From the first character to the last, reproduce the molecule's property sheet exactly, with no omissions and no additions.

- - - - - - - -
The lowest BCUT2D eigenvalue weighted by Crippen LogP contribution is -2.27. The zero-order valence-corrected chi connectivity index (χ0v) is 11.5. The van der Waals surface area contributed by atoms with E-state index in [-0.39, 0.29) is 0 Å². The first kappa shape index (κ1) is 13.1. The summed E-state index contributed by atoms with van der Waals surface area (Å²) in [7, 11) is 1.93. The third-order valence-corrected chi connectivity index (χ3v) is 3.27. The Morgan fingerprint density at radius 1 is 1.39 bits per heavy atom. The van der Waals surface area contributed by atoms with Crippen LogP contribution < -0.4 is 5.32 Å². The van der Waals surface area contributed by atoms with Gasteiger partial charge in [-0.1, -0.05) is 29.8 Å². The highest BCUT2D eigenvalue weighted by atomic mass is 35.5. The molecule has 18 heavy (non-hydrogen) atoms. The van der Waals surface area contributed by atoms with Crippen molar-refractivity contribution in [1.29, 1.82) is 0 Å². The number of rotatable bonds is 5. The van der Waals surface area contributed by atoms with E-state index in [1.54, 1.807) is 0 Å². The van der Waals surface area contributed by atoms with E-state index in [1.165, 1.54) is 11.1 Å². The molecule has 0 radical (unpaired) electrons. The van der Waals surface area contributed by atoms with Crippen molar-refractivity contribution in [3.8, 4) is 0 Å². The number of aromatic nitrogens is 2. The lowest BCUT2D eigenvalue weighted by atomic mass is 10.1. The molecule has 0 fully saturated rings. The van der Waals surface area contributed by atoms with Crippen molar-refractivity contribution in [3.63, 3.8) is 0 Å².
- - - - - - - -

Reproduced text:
The lowest BCUT2D eigenvalue weighted by Crippen LogP contribution is -2.27. The zero-order valence-corrected chi connectivity index (χ0v) is 11.5. The van der Waals surface area contributed by atoms with E-state index in [-0.39, 0.29) is 0 Å². The first kappa shape index (κ1) is 13.1. The summed E-state index contributed by atoms with van der Waals surface area (Å²) in [7, 11) is 1.93. The third-order valence-corrected chi connectivity index (χ3v) is 3.27. The Morgan fingerprint density at radius 1 is 1.39 bits per heavy atom. The van der Waals surface area contributed by atoms with Crippen LogP contribution < -0.4 is 5.32 Å². The van der Waals surface area contributed by atoms with Gasteiger partial charge in [-0.1, -0.05) is 29.8 Å². The highest BCUT2D eigenvalue weighted by atomic mass is 35.5. The molecule has 18 heavy (non-hydrogen) atoms. The van der Waals surface area contributed by atoms with Crippen molar-refractivity contribution in [1.29, 1.82) is 0 Å². The number of rotatable bonds is 5. The van der Waals surface area contributed by atoms with E-state index in [1.54, 1.807) is 0 Å². The van der Waals surface area contributed by atoms with E-state index in [1.165, 1.54) is 11.1 Å². The molecule has 0 radical (unpaired) electrons. The van der Waals surface area contributed by atoms with Crippen molar-refractivity contribution in [3.8, 4) is 0 Å². The number of aromatic nitrogens is 2. The lowest BCUT2D eigenvalue weighted by atomic mass is 10.1. The molecule has 0 fully saturated rings. The van der Waals surface area contributed by atoms with Crippen molar-refractivity contribution in [3.63, 3.8) is 0 Å².